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Too many job applicants can’t pass drug test, Pa. business leaders bemoan



Published: Sun, May 12, 2013 @ 12:57 p.m.

Too many job applicants can’t pass drug test, Pa. business leaders bemoan

Associated Press

YORK, Pa.

Business leaders say Gov. Tom Corbett was right when he said Pennsylvania employers are having trouble finding prospective workers who can pass a drug test — and candidates who lack even basic skills is also a problem.

The York Dispatch says that was the consensus among members of several business groups on a conference call last week.

One participant said despite the state’s 8 percent unemployment rate, too many prospective employees “don’t have the skills, and drug testing is a problem.”

Another said the issue is of greatest concern in the manufacturing industry, where workers may deal with volatile chemicals, bladed instruments, or other potentially hazardous conditions.

Democrats heaped criticism on the Republican governor for suggesting that too many residents remain unemployed because they cannot pass drug tests.


Comments

1Jerry(487 comments)posted 1 year, 2 months ago

When can we expect to hear about the profuse public apologies from the Democrats for their unfair and unfounded criticism of the Governor, who was just stating the truth????

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2Askmeificare(700 comments)posted 1 year, 2 months ago

Look, I am a man with ALL of the answers.

Are you ready for the solution to this problem?

Legalize marijuana. That's right, legalize it.

That way when it pops in a drug test, welll, hey, the employer can hire that mind controlled applicant.

Yes, that mind controlled applicant.

What a better way to control an individual than to control their feeble pathetic drug induced mind AND their paycheck.

So what if they get hurt. So what if they cry all the time. So what if they admit they are a victim. So what if their life expectancy dramatically decreases.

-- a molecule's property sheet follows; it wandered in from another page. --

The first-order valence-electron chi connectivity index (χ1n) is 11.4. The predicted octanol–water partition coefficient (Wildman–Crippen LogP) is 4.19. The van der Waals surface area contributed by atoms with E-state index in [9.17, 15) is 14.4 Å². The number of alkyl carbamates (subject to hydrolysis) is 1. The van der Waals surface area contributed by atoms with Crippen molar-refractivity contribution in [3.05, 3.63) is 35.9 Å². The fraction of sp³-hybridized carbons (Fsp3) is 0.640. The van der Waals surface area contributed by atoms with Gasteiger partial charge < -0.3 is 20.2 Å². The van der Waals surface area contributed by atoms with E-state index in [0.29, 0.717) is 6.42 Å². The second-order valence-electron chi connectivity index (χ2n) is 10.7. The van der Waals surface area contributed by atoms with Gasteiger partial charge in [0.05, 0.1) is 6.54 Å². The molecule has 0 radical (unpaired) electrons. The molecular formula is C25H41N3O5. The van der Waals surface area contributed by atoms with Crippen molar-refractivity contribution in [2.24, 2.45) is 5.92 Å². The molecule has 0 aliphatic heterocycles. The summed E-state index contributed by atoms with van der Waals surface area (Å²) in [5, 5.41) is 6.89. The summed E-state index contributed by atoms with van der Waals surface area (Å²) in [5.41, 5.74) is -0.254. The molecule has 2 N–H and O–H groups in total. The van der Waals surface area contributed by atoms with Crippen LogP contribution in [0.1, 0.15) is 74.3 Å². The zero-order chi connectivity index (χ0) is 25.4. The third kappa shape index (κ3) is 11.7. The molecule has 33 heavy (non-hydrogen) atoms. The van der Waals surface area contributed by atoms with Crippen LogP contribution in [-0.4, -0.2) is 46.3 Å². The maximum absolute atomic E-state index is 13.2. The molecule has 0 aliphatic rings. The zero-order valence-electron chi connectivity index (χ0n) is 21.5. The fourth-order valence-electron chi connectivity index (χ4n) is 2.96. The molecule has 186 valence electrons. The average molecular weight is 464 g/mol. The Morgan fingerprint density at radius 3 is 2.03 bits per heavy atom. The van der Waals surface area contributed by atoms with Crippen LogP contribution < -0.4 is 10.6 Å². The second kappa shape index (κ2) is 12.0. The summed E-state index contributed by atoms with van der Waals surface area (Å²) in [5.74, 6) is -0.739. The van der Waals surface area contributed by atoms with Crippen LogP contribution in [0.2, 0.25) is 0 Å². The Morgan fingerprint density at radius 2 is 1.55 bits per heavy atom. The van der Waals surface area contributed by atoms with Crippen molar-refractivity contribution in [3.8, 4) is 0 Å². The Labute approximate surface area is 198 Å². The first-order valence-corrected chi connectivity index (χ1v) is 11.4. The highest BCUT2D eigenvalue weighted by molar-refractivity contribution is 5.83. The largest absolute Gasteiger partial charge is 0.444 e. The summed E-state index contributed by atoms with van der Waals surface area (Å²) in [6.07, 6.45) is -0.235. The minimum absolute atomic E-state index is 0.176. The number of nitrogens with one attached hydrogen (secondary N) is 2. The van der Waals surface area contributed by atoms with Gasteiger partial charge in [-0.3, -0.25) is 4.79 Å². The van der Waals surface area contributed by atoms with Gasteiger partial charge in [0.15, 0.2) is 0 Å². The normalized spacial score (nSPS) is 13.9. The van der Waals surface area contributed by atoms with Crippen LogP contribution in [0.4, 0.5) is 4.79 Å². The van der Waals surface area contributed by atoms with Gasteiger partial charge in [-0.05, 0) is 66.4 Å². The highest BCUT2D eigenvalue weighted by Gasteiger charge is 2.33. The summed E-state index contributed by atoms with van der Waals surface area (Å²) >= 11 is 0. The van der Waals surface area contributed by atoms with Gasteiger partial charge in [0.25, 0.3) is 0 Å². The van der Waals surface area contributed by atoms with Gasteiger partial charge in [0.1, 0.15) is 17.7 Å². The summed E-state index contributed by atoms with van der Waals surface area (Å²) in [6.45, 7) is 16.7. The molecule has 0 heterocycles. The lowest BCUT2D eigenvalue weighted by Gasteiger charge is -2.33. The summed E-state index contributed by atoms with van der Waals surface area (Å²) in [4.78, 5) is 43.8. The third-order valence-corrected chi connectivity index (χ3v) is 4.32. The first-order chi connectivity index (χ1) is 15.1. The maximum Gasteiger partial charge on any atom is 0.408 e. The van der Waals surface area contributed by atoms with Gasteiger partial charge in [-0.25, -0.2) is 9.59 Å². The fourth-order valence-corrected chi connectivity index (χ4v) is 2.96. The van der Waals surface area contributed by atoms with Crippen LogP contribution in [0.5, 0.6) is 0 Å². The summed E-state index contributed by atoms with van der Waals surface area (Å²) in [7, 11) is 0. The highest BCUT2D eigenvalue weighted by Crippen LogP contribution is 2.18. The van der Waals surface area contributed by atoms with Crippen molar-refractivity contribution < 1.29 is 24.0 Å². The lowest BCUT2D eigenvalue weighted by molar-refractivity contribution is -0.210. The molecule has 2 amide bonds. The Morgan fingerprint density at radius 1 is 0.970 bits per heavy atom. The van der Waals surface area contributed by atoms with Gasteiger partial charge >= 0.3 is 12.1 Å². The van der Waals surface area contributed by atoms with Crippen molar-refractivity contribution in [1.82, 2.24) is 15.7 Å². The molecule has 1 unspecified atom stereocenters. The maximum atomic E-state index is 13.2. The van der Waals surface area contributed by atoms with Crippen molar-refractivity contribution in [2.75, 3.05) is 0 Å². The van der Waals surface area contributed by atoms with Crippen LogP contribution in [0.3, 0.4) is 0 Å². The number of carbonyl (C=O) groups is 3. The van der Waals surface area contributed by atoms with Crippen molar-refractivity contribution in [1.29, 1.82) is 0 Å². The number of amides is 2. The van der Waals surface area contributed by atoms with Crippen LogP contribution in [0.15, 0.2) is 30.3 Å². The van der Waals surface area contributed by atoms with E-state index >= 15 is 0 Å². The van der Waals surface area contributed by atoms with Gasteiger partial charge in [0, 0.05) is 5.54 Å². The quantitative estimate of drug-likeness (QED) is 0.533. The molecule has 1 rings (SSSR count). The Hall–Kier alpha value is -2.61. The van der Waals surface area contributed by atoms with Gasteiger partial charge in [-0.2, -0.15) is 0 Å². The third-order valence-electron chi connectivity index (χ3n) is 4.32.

It's almost as good as going back to $2.12 minimum wage.

I know, I know- I am the "got all the answers" man. I can solve the worlds problems and I'm not even sitting on a bar stool.

Thank you. Thank you very much.

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3Askmeificare(700 comments)posted 1 year, 2 months ago

At Jerry:

BTW, please, what "truth" did the Governor state?

Thank you.

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4hausser(21 comments)posted 1 year, 2 months ago

Everybody knows the problem with the state is the Governor. Never has a more corrupt individual held such a high office. He's poisoned more of his constituents than Saddam Hussein. He makes Richard Nixon look more pius than Pope John Paul

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5Jerry(487 comments)posted 1 year, 2 months ago

@ Askmeificare

Apparently Tom Corbett was quoted saying the following:

.........."There are many employers that say, 'we’re looking for people, but we can’t find anybody that has passed a drug test,' a lot of them," Corbett said during an interview on Radio PA's "Ask the Governor" program. "And that’s a concern for me because we’re having a serious problem with that."...............

Apparently he was criticized for saying this, and apparently it is, in fact, true that finding employees capable of passing a drug test is a significant problem holding up hiring in PA.

Apparently he was being criticized for saying something that is, in fact, true.

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6Lifes2Short(3875 comments)posted 1 year, 2 months ago